Water management has in recent years become one the main topics of debates in what concerns global sustainability. Water is a necessary resource for our well being, our very survival well as for the preservation of ecosystems.

water stream

 With the globalization of the economy the use of water has increased drastically during the past ten years due to the increase in economic activities. This is putting at risks the function of our ecosystems .

In our collective mind we imagine water to be an unlimited resource. Although there is plenty of water around the globe, only 2,5% is actually freshwater of which around 70% is made up of ice in the artic regions and mountain snow, while 0,3 is found on the surface (lake and rivers) therefore only a small amount is really usable for human activity. Around 1% of freshwater is potentially usable by humans. Human activity is responsible for about 55% of all accessible freshwater of which around 70% is used in agriculture irrigation. Besides agriculture water also used in industry in many phases of its processes and with the increase of economic activities around the globe the use water has grown to a critical point.

Water management policies up to have focused towards an increase in supply this has been done by building new wells, dams, water desalination and other infrastructures to divert water. We have now reached a point, where provision cannot be increased any longer, it is necessary to readjust and manage the demand of water by reducing its consumption.

New policies especially in agriculture need to find new ways to enforce sustainable water management practices. Companies and policy makers need to be more aware of their role by taking individual responsibility and start to be part of the solution by paying more attention and finding solutions in their water footprint.

 Water for agricultural irrigation comes from two main sources: superficial water (rivers, dams)which is physically diverted to fields and secondly from groundwater that comes from rainwater. This is available as long as demand does not exceed supply. One of the main consequences of lack of a sustainable water management policy has been the loss of biodiversity, environmental pollution, deterioration of soils etc . Ecosystems are subjected to continuous stress by human activity. We have taken for granted the idea that our biodiversity was able to regulate itself or in most cases ignored it.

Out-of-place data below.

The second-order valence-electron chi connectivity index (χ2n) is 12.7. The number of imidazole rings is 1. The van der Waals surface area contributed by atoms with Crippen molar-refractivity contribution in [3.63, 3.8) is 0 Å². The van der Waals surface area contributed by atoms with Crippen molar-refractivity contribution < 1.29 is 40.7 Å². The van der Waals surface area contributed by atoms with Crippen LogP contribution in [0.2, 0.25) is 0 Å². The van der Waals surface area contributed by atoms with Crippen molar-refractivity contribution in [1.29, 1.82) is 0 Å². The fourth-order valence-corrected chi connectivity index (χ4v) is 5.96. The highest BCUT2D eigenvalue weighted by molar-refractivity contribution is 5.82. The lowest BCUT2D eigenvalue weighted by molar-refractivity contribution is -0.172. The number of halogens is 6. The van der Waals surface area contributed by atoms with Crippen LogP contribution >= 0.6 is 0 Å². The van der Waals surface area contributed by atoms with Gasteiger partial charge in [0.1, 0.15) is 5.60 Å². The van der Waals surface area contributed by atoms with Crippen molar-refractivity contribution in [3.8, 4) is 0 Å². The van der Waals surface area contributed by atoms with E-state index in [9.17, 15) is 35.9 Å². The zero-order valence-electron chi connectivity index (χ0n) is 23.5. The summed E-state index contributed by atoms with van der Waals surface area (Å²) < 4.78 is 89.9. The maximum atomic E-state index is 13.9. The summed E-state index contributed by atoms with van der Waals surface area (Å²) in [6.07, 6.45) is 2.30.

Freshwater ecosystems account for 1% of the earth and make up 7% of all species. The biodiversity in freshwater systems has an extinction rate which is 5 times that found in terrestrial species (Ricciardi and Ramsussen, 1999) in Europe 60% of wet areas has been lost due to economic exploitation, and since the 1900 the world has lost around 50% of its wetlands (IUCN, 2009) According to FAO by 2025 70% of the population will suffer from severe water scarcity stress. Lack of water and growing population could lead to food scarcity in the near future as ground water is rapidly shrinking.

Companies that integrate sustainable water management in their strategy will limit the risks that may develop due to water scarcity which on the long run could mean increased costs. Understanding the value of water will, in the long run be able to increase their competitive advantage.